Housing Deficit: Islamic Finance Instruments Could Help Address Nigeria’s Challenges -Adebumiti



With a huge population of over 160m people and a housing deficit estimated at over 20m, the Islamic Finance Instruments ‘Sadaqah’ and ‘Waqf’ have been described as veritable tools that could help address the deficit in Nigeria. Mr. Qazeem Adebumiti, a researcher and PhD student at Universiti Teknologi Malaysia (UTM), Kuala Lumpur, Malaysia made this point at a recent discourse on the non-interest finance market in Nigeria.

He said the Islamic finance instruments could provide mass housing that is affordable to Nigerians nationwide.

According to him Nigeria at the moment is a country suffering from a housing deficit and Islamic finance could provide solutions to the problem by improving the socio-economic situation at the microeconomic level.

Speaking further he said that Islamic finance instruments can provide an alternative source of funding to finance mass housing for the people, such that they can afford decent housing.

He further stated that both Islamic financial instruments could help in improving the microeconomic activities in the country, leading to empowerment, financial inclusion, and the ability to bridge the housing deficit.  

On land issues, he pointed out that through the Waqf Islamic endowment land could be provided by the endowment and developers and would be affordable.

He also mentioned that ‘Zakat’ is another instrument that could address the housing deficit and make houses accessible to low and middle income earning families.

The finance researcher believed that the ‘Sukuk’ instrument to a large extent could support the provision of public infrastructure. Looking at leveraging retail Sukuk, he said Nigeria could learn from Malaysia and Indonesia that have used it to develop their real sector.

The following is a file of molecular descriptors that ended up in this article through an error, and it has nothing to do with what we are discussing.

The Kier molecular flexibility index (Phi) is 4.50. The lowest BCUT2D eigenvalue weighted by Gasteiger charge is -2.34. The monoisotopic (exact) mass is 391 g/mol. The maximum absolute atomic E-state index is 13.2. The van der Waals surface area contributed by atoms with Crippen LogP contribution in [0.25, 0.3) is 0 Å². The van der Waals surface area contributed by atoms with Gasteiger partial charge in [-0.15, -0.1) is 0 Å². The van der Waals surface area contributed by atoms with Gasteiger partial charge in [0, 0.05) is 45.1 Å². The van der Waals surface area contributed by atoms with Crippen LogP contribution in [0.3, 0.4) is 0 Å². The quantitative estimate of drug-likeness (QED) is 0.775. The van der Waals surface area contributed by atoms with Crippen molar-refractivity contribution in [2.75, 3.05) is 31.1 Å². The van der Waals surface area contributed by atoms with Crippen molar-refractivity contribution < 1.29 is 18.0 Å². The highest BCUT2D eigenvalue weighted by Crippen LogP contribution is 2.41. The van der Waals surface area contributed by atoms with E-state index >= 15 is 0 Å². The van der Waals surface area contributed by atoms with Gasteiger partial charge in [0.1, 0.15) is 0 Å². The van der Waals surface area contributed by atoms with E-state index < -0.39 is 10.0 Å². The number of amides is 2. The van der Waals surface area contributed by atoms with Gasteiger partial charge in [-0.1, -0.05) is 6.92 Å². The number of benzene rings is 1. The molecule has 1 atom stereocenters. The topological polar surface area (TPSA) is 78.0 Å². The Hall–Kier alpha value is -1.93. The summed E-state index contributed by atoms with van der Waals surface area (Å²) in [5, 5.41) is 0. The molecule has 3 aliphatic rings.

“Nigeria’s population is huge and it is an opportunity for investors to come in. Also, investment in technology is one of the areas which could open up opportunities for investors to grow the economy. Technology and fintech are opportunities needed to tap into the global pool of investible capital” he said.

Islamic Finance according to him has the potential of deepening financial access to the Northern region that is predominantly still fragile in regards to access to finance.

He was also of the view that Islamic finance could support the development of the northern Nigeria regional economy, which has been characterized by a high level of poverty and unemployment.

The researcher equally noted that instruments like Qard Hassan which is for loans/savings could be integrated into the National Social Investment Program (NSIP), aimed at improving the economic condition of people. 

He said the Sustainable Development Goals was aimed at improving the lives of people but also aligns with the principles of Islamic finance. 

With a projected growth of $5 to $7trn in the next decade, Islamic finance has the potential of supporting Nigeria in its quest to achieve the SDGs by 2030. 

“The adoption of Sukuk is better for an environment like Nigeria and for alleviating poverty. Islamic finance could support the SDGs in actualizing development, gender inclusion, and poverty alleviation” he said.

In terms of  Infrastructure Financing, he believed Islamic finance institutions could do a lot in helping the Central Bank of Nigeria to actualize some of its economic targets. The Islamic finance institutions according to him should continue to create awareness and enlightenment on their activities and their value to the local financial market. The Capital market should be leveraged more with ‘Sukuk’ provisions and ‘Takaful’ covering the Insurance sector.

On the part of how Islamic Finance could catalyze Nigeria’s socio-economic development, especially in the area of budget 2021 and even the Economic Sustainability Plan, he called on the country to look into alternative sources of funding that the non-interest finance provides.

Culled from Proshare

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